Safe Harbour is, as we knew it, dead. In October, the European Court of Justice (ECJ) ruled that it was no longer valid, reversing the EU’s long-held position on the protection of privacy rights and personal data. In a decision made by the European Commission (EC), Safe Harbour had originally been established in 2000, pursuant to an existing EU Directive.
This affected 4,500 participating US companies, which had to satisfy EU requirements by complying with its principles and registering their certification, in order to be allowed to access and process data from EU citizens and then transfer it from the EU to the US. The effect of the ECJ ruling was to make data transfers under Safe Harbour illegal with immediate effect.
The question is, following its demise, and the added complication of the newly approved EU General Data Protection Regulation, will the vacuum left by Safe Harbour likely be filled by new regulations that are better equipped to deal both with 21st century data privacy concerns and the global commercial reality?
The US has certainly been quick to respond. Within a fortnight of the ECJ ruling, the US House of Representatives passed the Judicial Redress Act. This is designed to restore public confidence in transatlantic data flows by granting non-US citizens the same rights of redress in federal courts as those afforded to US citizens when their privacy is violated. The bill is now heading for the Senate, which has to decide whether to follow the lower house, or to water down the proposed terms of the Act.
Given the recent turmoil on Capitol Hill, exemplified by the resignation of John Boehner, who stepped down as Speaker at the end of October, there are significant doubts that the bill will make the cut.
According to govtrack.us, which follows the progress of bills, the prognosis is that it has only a 22% chance of being enacted. Facing odds like this, maybe we shouldn’t bet too heavily on cross-Atlantic privacy reform being realised any time soon.
Safe Harbour 2.0
However, for the internet to function, the legal transfer of data across borders remains an essential prerequisite. As a replacement for its defunct predecessor, EU and US authorities have started to draw up a ‘Safe Harbour 2.0’.
A grace period on enforcement of the ECJ ruling was put in place, as US and Europe Microsoft devised a temporary, pragmatic solution: establishing European-based servers to provide cloud-based services, thereby avoiding data transfer to US-based servers. A target date was set for the terms of a new plan to be agreed with a deadline of January 31 2016.
Progress has, nevertheless been beset by difficulties.
As pointed out by V?ra Jourová, the European Commissioner for Justice, Consumers and Gender Equality (ECJCGE), while negotiations on Safe Harbour 2.0 continue, there will undoubtedly be added pressure.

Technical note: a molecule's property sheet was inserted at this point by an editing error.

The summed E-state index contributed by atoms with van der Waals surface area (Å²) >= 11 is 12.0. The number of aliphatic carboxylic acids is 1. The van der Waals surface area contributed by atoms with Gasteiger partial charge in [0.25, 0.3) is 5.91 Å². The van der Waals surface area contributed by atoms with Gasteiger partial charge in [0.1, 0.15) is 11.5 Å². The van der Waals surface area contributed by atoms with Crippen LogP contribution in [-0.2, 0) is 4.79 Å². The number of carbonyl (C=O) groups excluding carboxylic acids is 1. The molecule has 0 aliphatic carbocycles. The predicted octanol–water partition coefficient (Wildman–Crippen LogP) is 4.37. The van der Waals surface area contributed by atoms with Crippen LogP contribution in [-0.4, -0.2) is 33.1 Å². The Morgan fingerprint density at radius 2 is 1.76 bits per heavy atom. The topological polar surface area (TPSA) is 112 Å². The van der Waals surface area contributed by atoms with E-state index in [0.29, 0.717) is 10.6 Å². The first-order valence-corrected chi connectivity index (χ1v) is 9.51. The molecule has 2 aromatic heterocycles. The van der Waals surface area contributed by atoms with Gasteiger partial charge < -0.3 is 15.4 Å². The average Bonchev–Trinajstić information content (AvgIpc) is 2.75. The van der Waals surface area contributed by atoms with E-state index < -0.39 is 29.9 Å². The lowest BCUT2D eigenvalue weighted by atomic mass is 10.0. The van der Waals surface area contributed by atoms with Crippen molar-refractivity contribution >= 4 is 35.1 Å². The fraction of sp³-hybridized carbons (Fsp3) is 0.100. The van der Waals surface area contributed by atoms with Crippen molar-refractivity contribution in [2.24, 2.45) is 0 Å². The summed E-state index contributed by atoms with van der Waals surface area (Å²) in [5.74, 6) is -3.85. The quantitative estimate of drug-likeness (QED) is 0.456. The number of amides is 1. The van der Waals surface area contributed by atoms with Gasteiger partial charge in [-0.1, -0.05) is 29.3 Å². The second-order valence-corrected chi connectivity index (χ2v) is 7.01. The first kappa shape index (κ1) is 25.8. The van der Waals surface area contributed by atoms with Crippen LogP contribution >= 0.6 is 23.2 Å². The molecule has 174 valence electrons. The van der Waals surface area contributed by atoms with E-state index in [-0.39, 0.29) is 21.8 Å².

Moving from a self-regulatory approach to one that provides proactive enforcement and sanctions will be key to guaranteeing public confidence that personal data will be given adequate levels of protection.
This pressure is illustrated by a recent letter sent by 20 EU and 14 US NGOs to Jourová, and the US Secretary of Commerce, Penny Pritzker. It urges the politicians "to commit to a comprehensive modernization of privacy and data protection laws on both sides of the Atlantic”.
Although there have been positive noises emanating from the White House regarding the privacy rights of non-Americans, it is unlikely that any government would willingly allow itself to be prevented from accessing data – either of its own citizens or that of foreign nationals. In an uncertain world, data access is as imperative for national security as it is for e-commerce.
Preventing cross-border data transfer would destroy much of e-commerce at a stroke, creating enormous damage to a broad spectrum of businesses across multiple sectors.
Deadlines have been set by the Article 29 Data Protection Working Party of the EC, comprised of representatives from the national data protection authorities in EU member states, while all parties work towards having mechanisms for cross-border data transfer in place by the end of January.
Common sense dictates that large tech companies will lobby to ensure that business can carry on as usual. Equally compelling is economic pragmatism: if the banks were too big to fail, the authorities would also never allow the world’s data economy to fail.
The Japanese approach to the problem may be worth considering. Updates to Japan’s privacy law have seen progressive steps being taken, not just in limiting legislation as to what cannot be done with personal data, but specifically allowing companies to farm anonymous ‘big data’.
Might this be the way forward for data privacy law elsewhere, providing tech industries with the means to grow and expand, but setting effective parameters within which this must be done?
A great deal rests on a successful conclusion being reached by negotiators and legislators in the coming weeks.
Sourced from Sarah Pearce, Cooley